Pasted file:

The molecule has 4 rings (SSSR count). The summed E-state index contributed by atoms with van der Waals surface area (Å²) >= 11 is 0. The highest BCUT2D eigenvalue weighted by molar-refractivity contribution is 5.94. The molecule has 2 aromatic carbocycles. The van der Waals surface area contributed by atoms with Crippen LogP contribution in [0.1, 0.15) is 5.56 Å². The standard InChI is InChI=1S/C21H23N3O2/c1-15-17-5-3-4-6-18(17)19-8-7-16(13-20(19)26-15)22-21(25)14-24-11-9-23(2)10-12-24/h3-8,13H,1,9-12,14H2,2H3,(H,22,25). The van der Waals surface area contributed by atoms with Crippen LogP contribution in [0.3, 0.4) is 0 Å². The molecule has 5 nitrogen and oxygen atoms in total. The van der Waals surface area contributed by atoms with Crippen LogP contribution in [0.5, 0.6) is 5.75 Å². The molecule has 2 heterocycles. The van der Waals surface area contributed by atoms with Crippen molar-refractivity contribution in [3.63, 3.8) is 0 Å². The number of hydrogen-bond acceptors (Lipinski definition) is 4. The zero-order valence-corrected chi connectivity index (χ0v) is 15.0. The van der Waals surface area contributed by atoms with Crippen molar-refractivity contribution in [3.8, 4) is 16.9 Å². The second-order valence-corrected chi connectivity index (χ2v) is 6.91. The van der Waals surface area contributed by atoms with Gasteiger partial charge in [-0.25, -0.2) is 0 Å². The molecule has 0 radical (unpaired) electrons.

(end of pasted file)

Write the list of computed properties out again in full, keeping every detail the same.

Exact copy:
The molecule has 4 rings (SSSR count). The summed E-state index contributed by atoms with van der Waals surface area (Å²) >= 11 is 0. The highest BCUT2D eigenvalue weighted by molar-refractivity contribution is 5.94. The molecule has 2 aromatic carbocycles. The van der Waals surface area contributed by atoms with Crippen LogP contribution in [0.1, 0.15) is 5.56 Å². The standard InChI is InChI=1S/C21H23N3O2/c1-15-17-5-3-4-6-18(17)19-8-7-16(13-20(19)26-15)22-21(25)14-24-11-9-23(2)10-12-24/h3-8,13H,1,9-12,14H2,2H3,(H,22,25). The van der Waals surface area contributed by atoms with Crippen LogP contribution in [0.3, 0.4) is 0 Å². The molecule has 5 nitrogen and oxygen atoms in total. The van der Waals surface area contributed by atoms with Crippen LogP contribution in [0.5, 0.6) is 5.75 Å². The molecule has 2 heterocycles. The van der Waals surface area contributed by atoms with Crippen molar-refractivity contribution in [3.63, 3.8) is 0 Å². The number of hydrogen-bond acceptors (Lipinski definition) is 4. The zero-order valence-corrected chi connectivity index (χ0v) is 15.0. The van der Waals surface area contributed by atoms with Crippen molar-refractivity contribution in [3.8, 4) is 16.9 Å². The second-order valence-corrected chi connectivity index (χ2v) is 6.91. The van der Waals surface area contributed by atoms with Gasteiger partial charge in [-0.25, -0.2) is 0 Å². The molecule has 0 radical (unpaired) electrons.